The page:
How does climate change impact agriculture? Our Agrisciences group will be hosting an event on 6 March to look at just that!
Not only does climate change have a significant impact on agriculture, and the future of food security, but agricultural practices also directly contribute to climate change. Scientists, farmers and policy makers are coming together to find dynamic solutions to the problems caused by climate change in agriculture.
Agriculture provides food. Comprising of a variety of different farming systems, from crops to livestock, agriculture exists in almost every part of the world. Agriculture relies on knowing your geography – its soil properties, local pests and wildlife – but most importantly, the local climate. When these factors start to change, farming becomes a challenge.
We are already experiencing the effects of climate change, and turbulent or extreme weather is becoming more of the norm. As much as environmentalists can try to combat the development of these problems, agriscientists and farmers need to work together to overcome problems.
Consequences of climate change
One of the main consequences of climate change is a temperature increase. Even a slight temperature change can result in a significant effect on crop yields. Further to that, temperature change can result in drought, which affects the soil and plants alike, and lead to a change in pest numbers. An increase in atmospheric CO2 can also affect crops and livestock. Crops that thrive in higher CO2 levels will do better, but others may be negatively affected.
Not only will crop growth be affected directly by the weather, we could see a change in the diversity and number of pests. Image: Pixabay
Extreme weather events are also rapidly increasing in frequency. These include tornadoes, floods, heat waves, all of which can have quickly detrimental effect on farms. The 2018 British summer heat wave significantly affected crop farming in the UK.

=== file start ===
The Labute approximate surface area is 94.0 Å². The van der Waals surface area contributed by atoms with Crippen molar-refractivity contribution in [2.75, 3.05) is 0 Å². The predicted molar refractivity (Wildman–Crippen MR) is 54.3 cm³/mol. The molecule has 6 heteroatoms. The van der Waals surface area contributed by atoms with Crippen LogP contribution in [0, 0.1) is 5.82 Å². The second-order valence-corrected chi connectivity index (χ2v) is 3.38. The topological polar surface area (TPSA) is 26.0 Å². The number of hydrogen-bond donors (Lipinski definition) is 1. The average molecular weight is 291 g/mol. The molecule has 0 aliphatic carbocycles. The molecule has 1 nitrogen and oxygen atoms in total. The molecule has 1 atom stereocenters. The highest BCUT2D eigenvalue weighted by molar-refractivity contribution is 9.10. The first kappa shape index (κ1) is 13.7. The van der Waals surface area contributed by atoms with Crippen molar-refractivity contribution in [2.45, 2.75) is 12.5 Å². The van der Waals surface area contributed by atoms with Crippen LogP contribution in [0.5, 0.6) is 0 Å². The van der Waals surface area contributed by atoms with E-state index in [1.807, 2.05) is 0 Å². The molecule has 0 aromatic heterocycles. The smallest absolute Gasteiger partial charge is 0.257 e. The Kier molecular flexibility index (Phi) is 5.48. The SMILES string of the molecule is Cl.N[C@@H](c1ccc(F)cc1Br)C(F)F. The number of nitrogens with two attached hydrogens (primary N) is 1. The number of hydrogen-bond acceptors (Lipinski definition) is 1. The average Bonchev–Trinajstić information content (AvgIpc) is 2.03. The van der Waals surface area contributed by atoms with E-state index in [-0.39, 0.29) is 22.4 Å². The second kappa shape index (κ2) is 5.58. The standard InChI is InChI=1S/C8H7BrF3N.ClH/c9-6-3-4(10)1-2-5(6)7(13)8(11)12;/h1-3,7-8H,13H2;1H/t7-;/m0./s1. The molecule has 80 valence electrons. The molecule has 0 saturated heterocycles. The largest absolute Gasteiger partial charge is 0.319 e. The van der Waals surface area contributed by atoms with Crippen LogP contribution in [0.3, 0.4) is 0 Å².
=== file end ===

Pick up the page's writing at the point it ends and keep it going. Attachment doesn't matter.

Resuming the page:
As well as being affected by it, agriculture itself contributes to climate change. An estimated 10-20% of greenhouse gases are produced by agriculture, mainly from livestock.
Addressing the challenge
It is easy to consider that the impact of climate change on agriculture is something which can feel beyond our control. However, it is a dynamic challenge, and brings together scientists, academics, farmers, industry and policy makers, to overcome the negative impacts that a changing climate can have on agricultural systems.
Firstly, scientists can work to breed crops that are more resilient to these changes. They can identify genes for traits like heat and drought tolerance, pest resistance and stability under extreme conditions.
Solutions include plant breeding, GM crops, smart crop protection, policy changes and large collaborations across sectors. Image: Pixabay
Livestock farmers can help to curb climate change by introducing new diets that produce less overall methane. Other farmers can make shifts in their farming systems to more sustainable practices.
Policy makers can help with reducing the impact of climate change on agriculture. Not only by supporting environmental policies that potentially reduce the effects of climate change, they can also encourage scientific developments and relevant legislation relating to pest control, GM plants and other key areas.
Alterations to consumer practices can also reduce the impact of agriculture on climate change, and changes need to be made at all levels of the farming and supply chain.
How does climate change affect agriculture? Source: Syngenta
Overall, many parties need to collaborate to help to reduce the impact of agriculture on climate change, and help to overcome the problems that the future might hold, ensuring food security through a changing climate.
Blue dye, in this cross-section of a maize cob, highlights the rice gene that controls T6P in the kernels’ phloem. Image: Rothamsted Research
Through the introduction of a rice gene, scientists have produced a maize plant that harvests more kernels per plant – even in periods of drought.
The rice gene expressed depresses levels of a natural chemical, trehalose 6 -phosphate (T6P), in the phloem of the transgenic maize plant. T6P is responsible for the distribution of sucrose in the plant.
Lowering levels of T6P in the phloem, an essential track in the plant’s transportation system, allows more sucrose to be channelled to the developing kernels of the plant. As a result of increased levels of sucrose in this area of the maize plant, more kernels are produced.
Drought is an increasing problem in countries such as Uganda. Image: Hannah Longhole
‘These structures are particularly sensitive to drought – female kernels will abort,’ said Matthew Paul, team leader and plant biochemist at Rothamsted Research, UK. ‘Keeping sucrose flowing within the structures prevents this abortion.’
The transatlantic team, from Rothamsted and biotechnology company Syngenta in the US, built on field tests published three years ago that demonstrated increased productivity of the same genetically-modified maize.